country and more generally. it is not as a solar that would be doing -- we would be doing that instead of other things. but it is the mindset, and how we approach bilateral and multilateral relationships, and prioritize issues. looking across the organization -- we have the welcome of women of a new trade minister -- we have a u.k. trade and investment. it is an organization that is jointly printed by the foreign office and business department. i think it is an effective organization. i don't think we should seek to duplicate or place ukgi, but i think it is not thinking about a new strategy for promoting trade and investment. within the foreign office we have set up a task force to look
at and make sure that across the organization people are taking those opportunities in thinking economics and commercial opportunity and with a foreign secretary has described. we are about to launch a new business planning process which will be the basis for our activity and resource allocation once we know the outcome of the spinning round. within a process, one of the big themes will be promoting british prosperity through economic and commercial activity. in all those ways i think that we can achieve a greater focus and clear understanding of where the priorities lie and they all diplomatic activity both in london and around the world. aware that diplomats act as both diplomats and promoters of trade, but if those believe that you said such a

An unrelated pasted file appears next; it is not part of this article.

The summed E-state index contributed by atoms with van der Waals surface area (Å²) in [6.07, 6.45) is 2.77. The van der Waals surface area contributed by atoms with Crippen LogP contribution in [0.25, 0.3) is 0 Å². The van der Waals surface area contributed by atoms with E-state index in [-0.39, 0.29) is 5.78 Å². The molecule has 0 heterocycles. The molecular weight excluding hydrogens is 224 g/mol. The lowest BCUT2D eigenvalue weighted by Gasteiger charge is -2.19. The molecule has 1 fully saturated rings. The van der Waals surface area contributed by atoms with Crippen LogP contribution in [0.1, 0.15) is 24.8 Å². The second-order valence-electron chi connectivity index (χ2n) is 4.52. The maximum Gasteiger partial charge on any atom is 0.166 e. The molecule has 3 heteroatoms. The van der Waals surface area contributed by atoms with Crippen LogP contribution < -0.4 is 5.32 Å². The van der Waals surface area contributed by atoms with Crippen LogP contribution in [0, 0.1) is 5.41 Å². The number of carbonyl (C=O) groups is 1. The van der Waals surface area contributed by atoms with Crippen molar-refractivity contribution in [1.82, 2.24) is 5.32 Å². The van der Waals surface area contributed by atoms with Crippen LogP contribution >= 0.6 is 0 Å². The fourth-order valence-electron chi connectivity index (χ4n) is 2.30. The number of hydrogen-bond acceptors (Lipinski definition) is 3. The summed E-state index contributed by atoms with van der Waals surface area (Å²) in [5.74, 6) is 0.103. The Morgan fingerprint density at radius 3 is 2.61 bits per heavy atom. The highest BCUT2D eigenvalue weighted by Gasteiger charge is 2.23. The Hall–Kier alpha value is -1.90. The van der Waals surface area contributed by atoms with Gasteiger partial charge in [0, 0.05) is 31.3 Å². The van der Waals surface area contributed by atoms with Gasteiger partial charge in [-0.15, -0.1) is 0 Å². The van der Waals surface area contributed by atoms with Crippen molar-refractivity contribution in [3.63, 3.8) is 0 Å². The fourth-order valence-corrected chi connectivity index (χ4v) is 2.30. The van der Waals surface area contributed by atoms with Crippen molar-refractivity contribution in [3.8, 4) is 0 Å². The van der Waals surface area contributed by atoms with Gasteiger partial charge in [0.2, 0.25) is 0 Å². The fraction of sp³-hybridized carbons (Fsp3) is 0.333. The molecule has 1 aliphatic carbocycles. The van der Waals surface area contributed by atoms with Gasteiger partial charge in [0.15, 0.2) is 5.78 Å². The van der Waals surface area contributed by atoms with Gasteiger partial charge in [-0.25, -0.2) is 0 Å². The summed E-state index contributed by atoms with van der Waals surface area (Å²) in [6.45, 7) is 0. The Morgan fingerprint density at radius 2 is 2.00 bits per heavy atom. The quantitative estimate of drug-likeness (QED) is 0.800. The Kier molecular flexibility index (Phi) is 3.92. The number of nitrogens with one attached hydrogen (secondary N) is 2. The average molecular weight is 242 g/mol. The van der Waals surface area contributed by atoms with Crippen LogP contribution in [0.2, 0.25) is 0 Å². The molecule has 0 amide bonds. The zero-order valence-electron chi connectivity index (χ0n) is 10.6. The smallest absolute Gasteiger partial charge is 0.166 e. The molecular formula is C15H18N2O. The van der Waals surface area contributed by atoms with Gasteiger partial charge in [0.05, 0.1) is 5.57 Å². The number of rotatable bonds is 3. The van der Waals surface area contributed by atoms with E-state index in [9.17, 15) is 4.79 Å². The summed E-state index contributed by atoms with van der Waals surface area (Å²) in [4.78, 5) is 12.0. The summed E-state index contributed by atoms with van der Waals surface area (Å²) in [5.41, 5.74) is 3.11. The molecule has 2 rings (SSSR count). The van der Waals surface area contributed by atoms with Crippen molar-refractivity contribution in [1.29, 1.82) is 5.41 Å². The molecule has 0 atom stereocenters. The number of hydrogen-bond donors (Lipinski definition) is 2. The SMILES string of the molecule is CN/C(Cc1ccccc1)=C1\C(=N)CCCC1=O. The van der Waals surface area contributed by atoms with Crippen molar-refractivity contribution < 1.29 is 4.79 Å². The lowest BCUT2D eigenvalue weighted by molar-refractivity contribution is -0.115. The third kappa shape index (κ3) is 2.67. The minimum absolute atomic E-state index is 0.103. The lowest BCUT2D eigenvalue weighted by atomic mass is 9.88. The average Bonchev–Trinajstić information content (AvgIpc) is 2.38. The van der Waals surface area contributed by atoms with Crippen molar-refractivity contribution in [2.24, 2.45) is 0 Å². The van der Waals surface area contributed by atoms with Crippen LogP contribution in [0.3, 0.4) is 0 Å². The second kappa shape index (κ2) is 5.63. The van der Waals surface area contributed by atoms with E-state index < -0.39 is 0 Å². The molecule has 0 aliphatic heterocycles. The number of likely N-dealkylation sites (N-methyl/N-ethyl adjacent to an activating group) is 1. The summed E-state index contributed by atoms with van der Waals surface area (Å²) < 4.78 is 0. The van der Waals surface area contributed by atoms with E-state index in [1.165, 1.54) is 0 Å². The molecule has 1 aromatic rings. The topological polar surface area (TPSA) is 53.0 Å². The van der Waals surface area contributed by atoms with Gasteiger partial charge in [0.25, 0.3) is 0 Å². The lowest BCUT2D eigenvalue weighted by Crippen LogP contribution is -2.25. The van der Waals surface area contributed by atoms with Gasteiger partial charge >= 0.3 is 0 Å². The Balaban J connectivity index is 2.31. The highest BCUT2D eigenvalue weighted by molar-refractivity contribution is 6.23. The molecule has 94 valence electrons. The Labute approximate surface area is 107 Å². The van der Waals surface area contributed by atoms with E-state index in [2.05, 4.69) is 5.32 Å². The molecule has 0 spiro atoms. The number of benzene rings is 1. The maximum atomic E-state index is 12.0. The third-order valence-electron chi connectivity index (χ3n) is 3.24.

high priority on trade, then isn't it likely that, for example, if they were speaking to their counterparts in china, that they would be less likely to raise issues of human rights then there would have been previously? then if they believe your department has its highest priority in the tree? how we make sure that your diplomats understand this still have two rules? -- two roles? >> all our countries have set priorities. of course, in the case of china, it will be purdy's relating to fiscal development and applying appropriate pressure to human-rights as to
climate objectives and other. we have to have confidence in representatives. i hope that we can avoid a disproportionate shift the focus such as you are describing. >> [unintelligible] i think they did a good job on handling relations with china, and billing of the at the mine dialogue with them. and adding to it the strategic dialogue with china in closing weeks. i went to beijing in the middle of july. we are the only country other than the u.s. with that level of formalized dialogue with china. it is fundamentally in our interest to encourage a good
trade relationship with china. it is not to say we will not raise human rights anymore. i think they understand that. china will continue to raise human rights concerns. >> could you answer to something about the recruitment side? does that change mean the will be a difference? are you looking for different qualities, skills then you did in the past? >> more expensive business with certain benefits. -- more experience in business. also, turning people in different ways -- we can use private-sector expertise to embed the strong sense of